Happy Death Day’s fun premise hampered by PG-13 rating
Slasher flicks should always be rated R. It should be a truth universally accepted by every living being in the entire history of living beings. What fun is a slasher flick without fun deaths and gratuitous violence? Nobody cares about the characters in these things; audiences just want to have their blood lust satiated. It’s the entire point of Drew Goddard’s classic deconstruction of the entire horror genre, Cabin in the Woods.
So why is Happy Death Day bothering with a PG-13 rating? What’s a slasher film without blood? Doesn’t that make it an average, run-of-the-mill film?
After getting murdered by a killer in a creepy baby mask, Tree (Jessica Rothe) wakes up to find that she’s stuck reliving the same day over and over until she can ID said murderer. Tree goes through the suspects one by one, dying each time she’s gets it wrong. It’s Groundhog Day, but for the slasher genre. Things get kicked up a notch for Tree when she realizes each death is leaving a permanent scar, giving her a somewhat finite amount of deaths before she dies for real.
The good part about Happy Death Day is it’s very much aware of its ridiculous premise. Everyone is in on the joke, especially Tree, which makes for some silly fun. Working her way through potential suspects, dead-ends are met with a shrug as they each end with her death. It’s just a shame those deaths are mostly uninspired and blood-free, partly due to the film’s PG-13 rating. Happy Death Day still could’ve gotten a little creative with the deaths, as the similarly themed and PG-13 rated Edge of Tomorrow had all sorts of fun killing Tom Cruise over. And over. And over.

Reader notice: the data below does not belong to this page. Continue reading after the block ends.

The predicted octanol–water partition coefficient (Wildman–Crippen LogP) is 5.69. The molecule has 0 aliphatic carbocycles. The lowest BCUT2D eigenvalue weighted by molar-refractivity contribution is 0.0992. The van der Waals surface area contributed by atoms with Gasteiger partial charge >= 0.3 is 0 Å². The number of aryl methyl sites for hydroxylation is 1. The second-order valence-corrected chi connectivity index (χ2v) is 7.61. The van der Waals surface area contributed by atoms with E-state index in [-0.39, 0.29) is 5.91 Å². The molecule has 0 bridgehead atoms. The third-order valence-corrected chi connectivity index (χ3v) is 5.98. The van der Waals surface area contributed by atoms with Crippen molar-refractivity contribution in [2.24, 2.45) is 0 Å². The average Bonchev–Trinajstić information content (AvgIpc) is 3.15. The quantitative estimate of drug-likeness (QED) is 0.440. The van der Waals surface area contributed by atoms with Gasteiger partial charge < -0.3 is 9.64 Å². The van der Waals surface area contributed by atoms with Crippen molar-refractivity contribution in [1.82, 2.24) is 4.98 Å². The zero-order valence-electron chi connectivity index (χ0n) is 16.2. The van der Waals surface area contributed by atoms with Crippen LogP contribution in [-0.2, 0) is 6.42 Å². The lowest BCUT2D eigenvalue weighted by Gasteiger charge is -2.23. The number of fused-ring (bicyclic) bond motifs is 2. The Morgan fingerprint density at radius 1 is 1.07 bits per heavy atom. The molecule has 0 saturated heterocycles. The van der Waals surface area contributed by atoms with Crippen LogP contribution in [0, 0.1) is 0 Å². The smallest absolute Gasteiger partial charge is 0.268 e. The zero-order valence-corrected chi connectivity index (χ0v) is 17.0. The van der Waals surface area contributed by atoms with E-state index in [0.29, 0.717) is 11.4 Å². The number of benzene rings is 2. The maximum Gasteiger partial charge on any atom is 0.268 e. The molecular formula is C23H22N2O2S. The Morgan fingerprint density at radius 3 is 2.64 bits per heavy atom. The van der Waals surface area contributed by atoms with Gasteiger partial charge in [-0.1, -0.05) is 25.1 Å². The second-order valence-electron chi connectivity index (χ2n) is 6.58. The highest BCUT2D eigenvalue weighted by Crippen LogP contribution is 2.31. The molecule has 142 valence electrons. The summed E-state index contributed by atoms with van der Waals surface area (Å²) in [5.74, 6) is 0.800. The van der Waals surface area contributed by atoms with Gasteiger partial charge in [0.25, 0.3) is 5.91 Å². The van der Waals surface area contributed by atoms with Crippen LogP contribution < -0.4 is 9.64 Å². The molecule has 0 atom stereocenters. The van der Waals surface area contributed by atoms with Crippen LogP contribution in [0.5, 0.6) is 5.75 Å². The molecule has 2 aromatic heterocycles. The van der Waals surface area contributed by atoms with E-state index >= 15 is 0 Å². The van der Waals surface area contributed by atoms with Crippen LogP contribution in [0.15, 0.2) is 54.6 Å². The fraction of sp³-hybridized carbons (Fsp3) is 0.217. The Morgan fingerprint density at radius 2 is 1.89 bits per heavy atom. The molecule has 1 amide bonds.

Despite not having enough “awesome” deaths, Happy Death Day is mostly fun, at least until the third act. That’s where the PG-13 rating really hurts, since things break down into a typical slasher genre third act with the killer chasing the heroine. Happy Death Day tries to put a spin on the killer’s identity, but it’s pretty easy to guess who the killer is within the first twenty minutes.
Happy Death Day doesn’t break any ground in the slasher genre, but it’s breezy enough entertainment. The premise also leaves open the opportunity for oodles of sequels, a la Final Destination. If there is a Happy Death Day 2 though, hopefully it will embrace an R-rating.